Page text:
• User

    Wertb Oct. 29, 2014, 7:40 p.m.

    Why is the result of 3 / 4 = 0?

  • User

    zmoffster Oct. 17, 2014, 9:50 p.m.

    Could someone provide an example of when the assignment operator would come in handy? Why wouldn't I just change my code to be what I need it to be? so instead of a = 1 a+ = 2 print (a) 3 Why wouldn't I just do a = 3? Thanks!

  • User

    zmoffster Oct. 17, 2014, 9:49 p.m.

    Could someone provide an example of when the assignment operator would come in handy? Why wouldn't I just change my code to be what I need it to be? so instead of a = 1 a+ = 2 print (a) 3 Why wouldn't I just do a = 3? Thanks!

  • User

    dunkleman July 13, 2014, 2:09 p.m.

    I can see this coming in handy later on. a=4 a+=3 print(a) Result 7

  • User

    Michael Opinde July 8, 2014, 4:55 a.m.

    Programmers ain't lazy! rather we make stuff easy b=39 b+=70 print(b) Result 109

  • User

    Clau Lacatus June 28, 2014, 2:14 a.m.

    Lovely!! Some other examples: a=3 a-=-1 print (a) b=2 b+=-2 print (b) c=2 c**=3 print (c) d=6 d//=2 print (d)

  • User

    Jacobzone June 22, 2014, 6:28 p.m.

    I have studied Python for like... a hundred times! And i also created like... 3 Games and 10 Programs! (Im not Bragging) But still im gonna study it over and over again to improve my skill so keep up the good work programmers!

  • User

    Henk Velthoven June 5, 2014, 5:15 a.m.

    I have ZERO experience on python or any programming tool for that matter. I have done some simulators and i see a lot of options :D

  • User

    javed May 27, 2014, 8 a.m.

    what a great learning place

  • User

    outwitester May 24, 2014, 8:40 a.m.

    This site help me a lot to understand python. It is very helpful for self learning.

  • User

    Josiah L May 9, 2014, 10:55 a.m.

    Ok i was a little confused for a bit with the a+=2, but then i read it over twice.

  • User

    flussadl May 1, 2014, 8:15 a.m.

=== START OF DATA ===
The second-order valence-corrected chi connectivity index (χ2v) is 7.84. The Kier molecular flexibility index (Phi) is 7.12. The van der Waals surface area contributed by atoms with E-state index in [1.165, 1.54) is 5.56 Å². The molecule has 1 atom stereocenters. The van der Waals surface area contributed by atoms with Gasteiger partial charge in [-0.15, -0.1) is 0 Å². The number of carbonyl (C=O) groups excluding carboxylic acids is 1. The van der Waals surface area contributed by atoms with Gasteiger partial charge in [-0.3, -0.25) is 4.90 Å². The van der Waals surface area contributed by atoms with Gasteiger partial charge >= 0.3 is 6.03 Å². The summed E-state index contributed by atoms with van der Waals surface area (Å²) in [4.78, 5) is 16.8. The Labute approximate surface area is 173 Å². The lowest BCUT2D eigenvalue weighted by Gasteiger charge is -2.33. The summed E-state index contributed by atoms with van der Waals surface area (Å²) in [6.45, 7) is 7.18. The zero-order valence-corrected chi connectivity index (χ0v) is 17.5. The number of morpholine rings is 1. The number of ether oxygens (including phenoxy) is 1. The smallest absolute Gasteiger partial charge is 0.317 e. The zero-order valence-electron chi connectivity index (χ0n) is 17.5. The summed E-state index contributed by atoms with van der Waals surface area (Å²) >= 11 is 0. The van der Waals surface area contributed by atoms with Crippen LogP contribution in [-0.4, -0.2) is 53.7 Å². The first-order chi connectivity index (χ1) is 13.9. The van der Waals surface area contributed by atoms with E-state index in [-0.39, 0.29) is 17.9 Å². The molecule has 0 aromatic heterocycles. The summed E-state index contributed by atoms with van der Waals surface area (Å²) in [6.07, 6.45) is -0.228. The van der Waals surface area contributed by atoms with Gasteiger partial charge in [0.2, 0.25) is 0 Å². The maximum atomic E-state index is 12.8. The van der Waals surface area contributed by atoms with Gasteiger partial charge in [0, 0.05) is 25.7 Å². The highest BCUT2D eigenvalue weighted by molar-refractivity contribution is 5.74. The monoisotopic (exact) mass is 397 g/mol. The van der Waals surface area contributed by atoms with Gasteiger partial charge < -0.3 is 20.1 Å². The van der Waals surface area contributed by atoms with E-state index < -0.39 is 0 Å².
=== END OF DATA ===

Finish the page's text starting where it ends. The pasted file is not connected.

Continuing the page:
I am new to python, but i think this lesson so easy.

  • User

    MaximusBo April 23, 2014, 7:34 p.m.

    Lol I have no clue what you guys are talking about... Wish me luck plz!

  • User

    Fowled_Out April 6, 2014, 5:23 p.m.

    Nice shortcut bro #lazyprogrammingftw

  • User

    rousbel_villar Feb. 26, 2014, 6:56 a.m.

    Thanks for the pointer He3ek i understand the (a+=2) now

  • User

    Lotfi GHAZOUANI Feb. 25, 2014, 1:17 p.m.

    This is quit different of other programming languages like C or VB. It seams to me Python is more easier.

  • User

    He3eK Feb. 13, 2014, 11:04 a.m.

    A reply to Milos comment; The "a+=2" expression increases the value of the original "a" by the numerical value. If you set "a" at a value of "2", and then later need the value of "a" to be larger or smaller you would use the "a±=2" (respective of what you need, add or subtract), to increase or decrease the earlier set value of "a".

  • User

    Aqdas Jan. 3, 2014, 4:43 a.m.

    Ever best understanding of operators now :-) Thanks Man

  • User

    Nazrin chronicle Dec. 19, 2013, 11:31 p.m.

    the line ' We are programmers, and we are proud to be called lazy!' is something I never heard......all I have heard is 'we are programmers , and people see us as alien'

  • User

    Ju Allego Nov. 23, 2013, 10:33 p.m.

    Is it correct that the result should br .75? Should it be casted as a float to have that result?

  • User

    Space Cook Nov. 11, 2013, 6:30 a.m.

    where is the like button?

  • User

    Christopher Dahle Oct. 6, 2013, 5:18 p.m.

    Might be better if your modulo, floor division, and division examples all used the same divisor and dividend to clarify the difference between division, floor division, and modulo (6/4=1r2, 6%4=2, and 6//4=1)

  • User

    Decca Oct. 3, 2013, 12:26 a.m.

    These tutorials are helping me on my way to becoming a software developer, thanks for the help!

  • User

    Igor Mazurok Sept. 23, 2013, 11:55 a.m.

    Great. But must say what ++ or -- is absent in Python. And += and others is separate statement. Par exemple b = (a+=2) * (a*=4) is not a valid.

  • User

    Onofre Aquino Aug. 28, 2013, 8:28 a.m.

    this topic is simple but useful.

  • User

    Ryan Medernach May 16, 2013, 10:12 a.m.

    Sudha not equal to can be written in multiple ways <> or != I prefer the != Method

  • User

    Sudha May 10, 2013, 7:09 a.m.

    could you please let me know what is the symbol for not equal to